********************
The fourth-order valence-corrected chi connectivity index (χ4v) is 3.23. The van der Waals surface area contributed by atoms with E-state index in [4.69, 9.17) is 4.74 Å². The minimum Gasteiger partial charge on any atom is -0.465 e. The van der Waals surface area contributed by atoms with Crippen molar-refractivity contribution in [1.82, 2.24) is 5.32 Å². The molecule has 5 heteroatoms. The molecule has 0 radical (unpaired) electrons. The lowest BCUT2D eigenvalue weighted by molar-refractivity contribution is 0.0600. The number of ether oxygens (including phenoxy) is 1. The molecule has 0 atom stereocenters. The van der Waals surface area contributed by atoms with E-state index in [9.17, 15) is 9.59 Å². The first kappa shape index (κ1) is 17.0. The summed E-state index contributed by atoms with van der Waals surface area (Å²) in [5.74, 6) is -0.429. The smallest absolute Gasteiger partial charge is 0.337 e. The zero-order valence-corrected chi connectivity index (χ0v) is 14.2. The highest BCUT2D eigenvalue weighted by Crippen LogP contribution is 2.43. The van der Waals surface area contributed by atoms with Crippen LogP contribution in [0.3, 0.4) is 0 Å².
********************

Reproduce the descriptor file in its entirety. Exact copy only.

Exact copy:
The fourth-order valence-corrected chi connectivity index (χ4v) is 3.23. The van der Waals surface area contributed by atoms with E-state index in [4.69, 9.17) is 4.74 Å². The minimum Gasteiger partial charge on any atom is -0.465 e. The van der Waals surface area contributed by atoms with Crippen molar-refractivity contribution in [1.82, 2.24) is 5.32 Å². The molecule has 5 heteroatoms. The molecule has 0 radical (unpaired) electrons. The lowest BCUT2D eigenvalue weighted by molar-refractivity contribution is 0.0600. The number of ether oxygens (including phenoxy) is 1. The molecule has 0 atom stereocenters. The van der Waals surface area contributed by atoms with E-state index in [9.17, 15) is 9.59 Å². The first kappa shape index (κ1) is 17.0. The summed E-state index contributed by atoms with van der Waals surface area (Å²) in [5.74, 6) is -0.429. The smallest absolute Gasteiger partial charge is 0.337 e. The zero-order valence-corrected chi connectivity index (χ0v) is 14.2. The highest BCUT2D eigenvalue weighted by Crippen LogP contribution is 2.43. The van der Waals surface area contributed by atoms with Crippen LogP contribution in [0.3, 0.4) is 0 Å².